The specific case taken in Novella's blog post involves a study that posed the following problem:

Participants are given information about a hypothetical woman named Linda:
  • (ELinda is 31 years old, single, outspoken, and very bright. She majored in philosophy. As a student, she was deeply concerned with issues of discrimination and social justice, and also participated in antinuclear demonstrations.
After reading the description of that target E, they requested the participants to estimate the probability of a number of statements that were true referring to E. Three statements are included as follows:
  • (TLinda is a bank teller.
  • (FLinda is active in the feminist movement.
  • (T ∧ FLinda is a bank teller and is active in the feminist movement.
The interesting result from the study is that many participants rate the last statement as more probable than the first. The scientists immediately conclude (and Novella goes along with them) that the participants must be guilty of the conjunction fallacy: T ^ F can't be more probable than T. If Linda is a bank teller and is a feminist, then it is certainly true that she is a bank teller.

It's unfortunate that the scientists did not follow up with interviews investigating the thought processes of the participants (at least I couldn't find where they had). They just immediately conclude that the participants are guilty of the conjunction fallacy and blame it on a reliance on "intuition". But I suspect that if the participants were asked straightforwardly about the conjunction fallacy - "Is both A and B being true more probable than A by itself being true?" - most everyone would come up with the right answer. So there is likely more going on here than a simple failure to understand the conjunction fallacy.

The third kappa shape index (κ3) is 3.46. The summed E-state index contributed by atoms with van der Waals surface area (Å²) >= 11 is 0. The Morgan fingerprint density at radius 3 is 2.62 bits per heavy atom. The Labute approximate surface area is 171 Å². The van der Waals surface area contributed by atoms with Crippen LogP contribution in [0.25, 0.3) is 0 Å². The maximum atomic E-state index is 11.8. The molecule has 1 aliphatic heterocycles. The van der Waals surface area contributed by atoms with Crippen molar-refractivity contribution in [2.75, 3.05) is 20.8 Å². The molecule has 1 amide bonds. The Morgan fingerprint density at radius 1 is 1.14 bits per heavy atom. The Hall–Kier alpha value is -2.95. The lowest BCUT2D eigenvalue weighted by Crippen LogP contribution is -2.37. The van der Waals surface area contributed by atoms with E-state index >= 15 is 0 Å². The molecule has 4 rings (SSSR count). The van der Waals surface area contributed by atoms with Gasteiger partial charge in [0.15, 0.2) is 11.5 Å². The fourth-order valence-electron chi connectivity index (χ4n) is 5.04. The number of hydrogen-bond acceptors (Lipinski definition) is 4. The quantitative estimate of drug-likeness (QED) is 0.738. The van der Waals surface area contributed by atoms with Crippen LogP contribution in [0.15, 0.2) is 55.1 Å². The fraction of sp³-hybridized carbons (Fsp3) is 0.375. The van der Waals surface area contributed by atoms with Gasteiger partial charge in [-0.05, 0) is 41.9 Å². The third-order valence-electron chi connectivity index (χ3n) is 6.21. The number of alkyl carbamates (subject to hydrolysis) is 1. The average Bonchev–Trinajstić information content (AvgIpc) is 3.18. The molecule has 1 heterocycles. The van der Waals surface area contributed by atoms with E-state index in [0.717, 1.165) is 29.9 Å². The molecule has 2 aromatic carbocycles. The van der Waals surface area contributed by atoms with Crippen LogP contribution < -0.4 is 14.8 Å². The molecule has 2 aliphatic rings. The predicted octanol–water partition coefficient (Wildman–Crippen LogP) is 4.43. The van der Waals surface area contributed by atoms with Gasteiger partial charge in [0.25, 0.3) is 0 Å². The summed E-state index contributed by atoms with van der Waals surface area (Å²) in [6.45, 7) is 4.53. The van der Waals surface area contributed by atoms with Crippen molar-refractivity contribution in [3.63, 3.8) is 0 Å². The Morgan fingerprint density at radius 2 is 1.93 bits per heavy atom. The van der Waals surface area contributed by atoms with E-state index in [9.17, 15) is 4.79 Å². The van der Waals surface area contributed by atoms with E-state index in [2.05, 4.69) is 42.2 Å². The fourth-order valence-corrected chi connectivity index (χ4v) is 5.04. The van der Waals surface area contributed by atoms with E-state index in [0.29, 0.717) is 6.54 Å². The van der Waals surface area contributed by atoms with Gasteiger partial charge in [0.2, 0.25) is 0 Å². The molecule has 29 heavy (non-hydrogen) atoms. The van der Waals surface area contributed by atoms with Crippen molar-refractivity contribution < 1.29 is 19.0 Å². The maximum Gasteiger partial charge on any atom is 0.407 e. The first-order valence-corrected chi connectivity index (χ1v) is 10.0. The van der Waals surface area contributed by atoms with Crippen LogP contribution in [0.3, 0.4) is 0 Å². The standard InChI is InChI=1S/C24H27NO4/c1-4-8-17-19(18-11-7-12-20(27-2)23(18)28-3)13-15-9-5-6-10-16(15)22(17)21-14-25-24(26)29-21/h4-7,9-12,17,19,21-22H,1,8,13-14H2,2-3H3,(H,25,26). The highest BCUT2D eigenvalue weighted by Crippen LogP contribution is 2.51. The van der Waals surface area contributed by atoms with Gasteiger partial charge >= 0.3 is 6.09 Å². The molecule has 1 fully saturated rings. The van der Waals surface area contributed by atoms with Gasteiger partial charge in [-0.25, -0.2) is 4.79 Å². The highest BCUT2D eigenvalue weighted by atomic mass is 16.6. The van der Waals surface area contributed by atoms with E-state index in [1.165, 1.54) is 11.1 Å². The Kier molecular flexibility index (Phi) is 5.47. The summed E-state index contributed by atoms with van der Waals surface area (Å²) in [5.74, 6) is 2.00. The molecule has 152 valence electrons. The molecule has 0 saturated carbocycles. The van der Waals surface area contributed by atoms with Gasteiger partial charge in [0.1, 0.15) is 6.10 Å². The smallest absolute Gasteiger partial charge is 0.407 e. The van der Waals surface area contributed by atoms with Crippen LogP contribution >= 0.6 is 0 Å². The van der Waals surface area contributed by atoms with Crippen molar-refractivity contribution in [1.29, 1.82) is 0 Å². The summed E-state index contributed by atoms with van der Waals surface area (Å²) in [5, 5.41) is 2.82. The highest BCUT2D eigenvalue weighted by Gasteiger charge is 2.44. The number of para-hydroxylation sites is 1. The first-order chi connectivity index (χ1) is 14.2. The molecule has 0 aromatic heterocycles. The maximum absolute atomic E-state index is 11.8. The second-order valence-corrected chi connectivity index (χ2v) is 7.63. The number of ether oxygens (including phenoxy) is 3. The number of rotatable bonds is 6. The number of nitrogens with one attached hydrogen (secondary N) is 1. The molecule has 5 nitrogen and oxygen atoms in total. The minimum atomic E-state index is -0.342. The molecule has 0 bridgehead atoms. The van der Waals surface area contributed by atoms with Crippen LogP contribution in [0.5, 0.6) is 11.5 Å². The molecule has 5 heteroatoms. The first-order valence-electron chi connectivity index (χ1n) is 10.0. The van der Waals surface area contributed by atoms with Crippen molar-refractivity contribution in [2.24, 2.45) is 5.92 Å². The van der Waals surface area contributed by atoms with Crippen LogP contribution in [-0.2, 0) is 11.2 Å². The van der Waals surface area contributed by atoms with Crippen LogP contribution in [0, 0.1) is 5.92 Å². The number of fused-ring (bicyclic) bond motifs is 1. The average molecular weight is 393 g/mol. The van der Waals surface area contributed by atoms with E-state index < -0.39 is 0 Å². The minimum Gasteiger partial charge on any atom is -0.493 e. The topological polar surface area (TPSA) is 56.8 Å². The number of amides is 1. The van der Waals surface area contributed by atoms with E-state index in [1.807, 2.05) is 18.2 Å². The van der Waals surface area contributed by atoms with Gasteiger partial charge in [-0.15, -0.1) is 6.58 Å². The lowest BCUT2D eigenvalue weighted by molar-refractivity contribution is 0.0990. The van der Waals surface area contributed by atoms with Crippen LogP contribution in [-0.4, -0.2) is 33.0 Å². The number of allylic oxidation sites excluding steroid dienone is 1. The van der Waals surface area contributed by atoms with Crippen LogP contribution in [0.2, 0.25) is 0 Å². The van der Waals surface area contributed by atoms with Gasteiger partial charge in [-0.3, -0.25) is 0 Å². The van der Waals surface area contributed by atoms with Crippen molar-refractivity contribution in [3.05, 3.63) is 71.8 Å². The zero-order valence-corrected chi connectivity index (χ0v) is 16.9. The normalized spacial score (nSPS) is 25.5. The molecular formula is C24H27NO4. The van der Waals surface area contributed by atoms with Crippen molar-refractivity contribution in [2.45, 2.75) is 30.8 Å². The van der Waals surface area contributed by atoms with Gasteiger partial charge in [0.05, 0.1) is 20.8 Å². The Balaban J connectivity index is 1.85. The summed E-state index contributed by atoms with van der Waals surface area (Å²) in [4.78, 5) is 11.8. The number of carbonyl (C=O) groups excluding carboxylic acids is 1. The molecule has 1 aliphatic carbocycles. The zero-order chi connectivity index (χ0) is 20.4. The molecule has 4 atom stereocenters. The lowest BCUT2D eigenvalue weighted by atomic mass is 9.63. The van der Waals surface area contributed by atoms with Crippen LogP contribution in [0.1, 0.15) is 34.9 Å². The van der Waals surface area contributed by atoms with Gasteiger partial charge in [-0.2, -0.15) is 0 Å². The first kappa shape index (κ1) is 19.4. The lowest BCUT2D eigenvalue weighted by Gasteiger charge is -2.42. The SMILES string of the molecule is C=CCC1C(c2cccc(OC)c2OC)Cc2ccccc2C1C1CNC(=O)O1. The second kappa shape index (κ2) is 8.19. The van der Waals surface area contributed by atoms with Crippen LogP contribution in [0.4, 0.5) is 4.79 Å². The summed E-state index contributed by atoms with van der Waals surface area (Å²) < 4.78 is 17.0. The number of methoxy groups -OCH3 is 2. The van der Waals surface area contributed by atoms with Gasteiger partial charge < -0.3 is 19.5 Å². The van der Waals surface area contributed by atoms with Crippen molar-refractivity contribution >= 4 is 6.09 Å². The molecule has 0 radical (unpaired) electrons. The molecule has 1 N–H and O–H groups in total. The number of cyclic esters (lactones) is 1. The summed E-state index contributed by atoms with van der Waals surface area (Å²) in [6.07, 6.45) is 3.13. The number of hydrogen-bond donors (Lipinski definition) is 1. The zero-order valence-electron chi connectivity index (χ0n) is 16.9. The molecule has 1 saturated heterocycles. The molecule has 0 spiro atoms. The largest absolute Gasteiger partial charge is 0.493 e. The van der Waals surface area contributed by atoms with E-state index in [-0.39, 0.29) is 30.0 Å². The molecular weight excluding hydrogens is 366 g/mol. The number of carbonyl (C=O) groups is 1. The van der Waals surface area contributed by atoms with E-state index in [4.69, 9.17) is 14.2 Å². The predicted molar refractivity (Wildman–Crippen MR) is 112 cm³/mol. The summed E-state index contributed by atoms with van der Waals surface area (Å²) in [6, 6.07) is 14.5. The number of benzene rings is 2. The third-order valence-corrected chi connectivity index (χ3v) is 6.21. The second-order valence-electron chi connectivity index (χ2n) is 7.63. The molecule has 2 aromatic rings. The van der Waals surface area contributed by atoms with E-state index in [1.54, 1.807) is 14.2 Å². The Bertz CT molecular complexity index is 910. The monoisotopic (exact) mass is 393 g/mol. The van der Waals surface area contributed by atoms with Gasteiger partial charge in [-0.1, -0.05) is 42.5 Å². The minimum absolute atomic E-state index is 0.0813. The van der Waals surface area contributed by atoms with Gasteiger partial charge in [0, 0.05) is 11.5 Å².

What's going on, I think, is that the Linda Problem is actually a poorly formed question in probability. Likelihoods have meaning only in the context of an implied probabilistic experiment. We understand what "there is a 50% chance it will rain tomorrow" means because we supply for ourselves the implied probabilistic context: "Given days with meteorological conditions like today, half the time the next day is rainy and half the time it is not." The question about tomorrow's weather is really a continuation of the experiment and we estimate the probability based on prior outcomes.

But it's the case that once a probabilistic experiment has occurred, the probability of the outcome for that experiment goes to 1 and all other outcomes go to 0. Once the dice are rolled and come up 7, the likelihood that the outcome of that experiment was 7 is 1 and that it was anything else is 0.